Wildlife and Animal Welfare
Avoid disturbing wildlife and damaging their natural habitats. Take care not to touch coral reefs and do not feed animals or fish. Stay quiet when viewing animals on safari.
Plants & Shells
One of the joys of travelling is the spectacular variety of wild plants and shells you will see. These should remain in their natural environment, so avoid picking any. It is also illegal to import some plant species.
Items from ancient civilisations may still be found or bought in countries such as Peru and Turkey. Although they may appear discarded or available to buy, leave them where you find them.
Don’t give out sweets or money, especially to children. Giving will only teach them that begging is rewarding and can undermine parental authority. It is far better to interact with children. Cat’s cradle, frisbees or simply exchanging drawings or photos can be more fulfilling and fun for both you and the children. Though begging is the sole source of income for many of the world’s poor you may wish to consider that giving money to charities can often offer more long term help to a far greater number of people.
To state the obvious, the world is full of it and you don’t want to add to it yourself! Beyond that, however, it’s up to you to decide how strongly you should feel about other people’s litter: many walkers, for example, are happy to pick up litter along the trail. It’s your call. Remember, however – many countries do not have adequate litter collection, never mind recycling or waste reduction schemes; so the less you create, the better. Where plastics are not recycled, you might consider taking a water bottle or filter and purifying your own water; this, of course, needs to be weighed against the fact that drink sales can play a vital part of the local economy.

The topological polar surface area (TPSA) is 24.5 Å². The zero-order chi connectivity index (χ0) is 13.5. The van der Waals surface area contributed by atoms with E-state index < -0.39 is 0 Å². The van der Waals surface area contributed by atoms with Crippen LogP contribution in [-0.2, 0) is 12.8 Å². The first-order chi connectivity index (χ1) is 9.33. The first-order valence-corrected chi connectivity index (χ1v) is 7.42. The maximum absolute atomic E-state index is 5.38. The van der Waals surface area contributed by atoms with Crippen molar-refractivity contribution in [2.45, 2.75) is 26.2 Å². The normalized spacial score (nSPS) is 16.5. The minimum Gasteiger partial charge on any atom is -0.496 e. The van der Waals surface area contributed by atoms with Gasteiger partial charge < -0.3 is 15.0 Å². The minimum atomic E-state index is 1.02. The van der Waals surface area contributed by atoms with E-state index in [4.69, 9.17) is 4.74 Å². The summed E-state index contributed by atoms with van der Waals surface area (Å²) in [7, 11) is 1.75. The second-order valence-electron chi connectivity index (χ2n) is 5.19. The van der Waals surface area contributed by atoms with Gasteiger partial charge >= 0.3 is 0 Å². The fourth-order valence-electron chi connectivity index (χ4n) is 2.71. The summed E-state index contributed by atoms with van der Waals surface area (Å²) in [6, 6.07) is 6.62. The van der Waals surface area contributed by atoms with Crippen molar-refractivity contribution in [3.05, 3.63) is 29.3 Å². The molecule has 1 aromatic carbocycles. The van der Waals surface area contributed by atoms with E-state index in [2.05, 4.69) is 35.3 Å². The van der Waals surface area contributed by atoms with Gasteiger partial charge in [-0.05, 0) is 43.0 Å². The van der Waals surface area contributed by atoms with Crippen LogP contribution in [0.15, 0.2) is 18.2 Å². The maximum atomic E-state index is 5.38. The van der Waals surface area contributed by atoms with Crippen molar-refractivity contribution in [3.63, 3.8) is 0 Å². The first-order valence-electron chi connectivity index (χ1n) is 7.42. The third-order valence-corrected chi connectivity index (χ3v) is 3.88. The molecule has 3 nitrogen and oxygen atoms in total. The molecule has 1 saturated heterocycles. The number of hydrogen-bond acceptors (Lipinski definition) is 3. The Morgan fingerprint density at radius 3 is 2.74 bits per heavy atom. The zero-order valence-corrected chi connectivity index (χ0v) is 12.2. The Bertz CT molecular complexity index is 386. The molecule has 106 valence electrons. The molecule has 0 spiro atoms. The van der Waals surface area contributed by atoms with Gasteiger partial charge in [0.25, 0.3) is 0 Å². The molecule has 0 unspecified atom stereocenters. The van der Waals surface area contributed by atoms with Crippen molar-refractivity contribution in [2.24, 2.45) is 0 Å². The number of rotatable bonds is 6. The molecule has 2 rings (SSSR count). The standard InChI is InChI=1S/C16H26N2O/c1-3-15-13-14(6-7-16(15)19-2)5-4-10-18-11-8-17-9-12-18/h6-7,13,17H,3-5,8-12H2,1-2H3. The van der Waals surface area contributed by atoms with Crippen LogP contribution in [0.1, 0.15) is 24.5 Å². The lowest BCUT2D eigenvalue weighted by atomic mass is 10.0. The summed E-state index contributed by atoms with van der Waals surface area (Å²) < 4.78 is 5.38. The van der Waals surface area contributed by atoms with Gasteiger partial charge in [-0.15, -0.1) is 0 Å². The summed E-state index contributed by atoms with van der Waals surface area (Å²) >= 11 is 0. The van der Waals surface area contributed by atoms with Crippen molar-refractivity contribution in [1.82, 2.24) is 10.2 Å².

Photos: think before you click
People in colourful local dress always make good subjects for photographs, but think before you snap. Many people, for whatever reason, do not like being photographed. Always ask permission before taking photographs.
Water: pollution & usage
If it is necessary to wash in streams or rivers, do not use detergents or other chemicals. There are a number of eco-friendly soaps available for travellers. Remember, it may be someone’s drinking water further downstream. Use water sparingly.
ONCE BACK HOME....
You may have come across charitable projects or organisations or been affected by humanitarian or conservation concerns on your holiday. Many tour operators support a wide variety of charitable initiatives or will be able to advise where you can direct your support to ‘put something back’ into the destinations visited.
If you have particular comments – positive or negative - about responsible tourism issues on your tour, let us know! We are continually striving to improve and your comments are vital in helping us ensure we act on the issues and operate in a responsible fashion.